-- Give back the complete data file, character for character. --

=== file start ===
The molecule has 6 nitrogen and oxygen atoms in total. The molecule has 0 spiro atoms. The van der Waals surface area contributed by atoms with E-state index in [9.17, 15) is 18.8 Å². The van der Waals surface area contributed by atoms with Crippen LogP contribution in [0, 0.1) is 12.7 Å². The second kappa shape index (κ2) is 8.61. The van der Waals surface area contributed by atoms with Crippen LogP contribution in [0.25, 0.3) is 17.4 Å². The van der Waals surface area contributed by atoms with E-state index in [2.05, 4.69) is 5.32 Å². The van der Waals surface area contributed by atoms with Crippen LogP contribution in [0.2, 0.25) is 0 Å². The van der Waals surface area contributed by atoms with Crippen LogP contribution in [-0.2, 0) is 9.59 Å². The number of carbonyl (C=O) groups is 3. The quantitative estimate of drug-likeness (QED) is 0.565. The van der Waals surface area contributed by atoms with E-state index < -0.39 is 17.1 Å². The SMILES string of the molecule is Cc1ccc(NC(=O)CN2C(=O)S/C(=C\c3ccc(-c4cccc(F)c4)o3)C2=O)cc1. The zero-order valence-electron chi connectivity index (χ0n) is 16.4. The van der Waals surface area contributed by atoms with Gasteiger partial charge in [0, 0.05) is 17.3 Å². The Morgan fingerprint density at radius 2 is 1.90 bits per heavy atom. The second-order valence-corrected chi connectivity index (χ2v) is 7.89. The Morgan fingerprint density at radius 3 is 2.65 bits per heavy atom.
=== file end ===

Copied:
The molecule has 6 nitrogen and oxygen atoms in total. The molecule has 0 spiro atoms. The van der Waals surface area contributed by atoms with E-state index in [9.17, 15) is 18.8 Å². The van der Waals surface area contributed by atoms with Crippen LogP contribution in [0, 0.1) is 12.7 Å². The second kappa shape index (κ2) is 8.61. The van der Waals surface area contributed by atoms with Crippen LogP contribution in [0.25, 0.3) is 17.4 Å². The van der Waals surface area contributed by atoms with E-state index in [2.05, 4.69) is 5.32 Å². The van der Waals surface area contributed by atoms with Crippen LogP contribution in [0.2, 0.25) is 0 Å². The van der Waals surface area contributed by atoms with Crippen LogP contribution in [-0.2, 0) is 9.59 Å². The number of carbonyl (C=O) groups is 3. The quantitative estimate of drug-likeness (QED) is 0.565. The van der Waals surface area contributed by atoms with E-state index < -0.39 is 17.1 Å². The SMILES string of the molecule is Cc1ccc(NC(=O)CN2C(=O)S/C(=C\c3ccc(-c4cccc(F)c4)o3)C2=O)cc1. The zero-order valence-electron chi connectivity index (χ0n) is 16.4. The van der Waals surface area contributed by atoms with Gasteiger partial charge in [0, 0.05) is 17.3 Å². The Morgan fingerprint density at radius 2 is 1.90 bits per heavy atom. The second-order valence-corrected chi connectivity index (χ2v) is 7.89. The Morgan fingerprint density at radius 3 is 2.65 bits per heavy atom.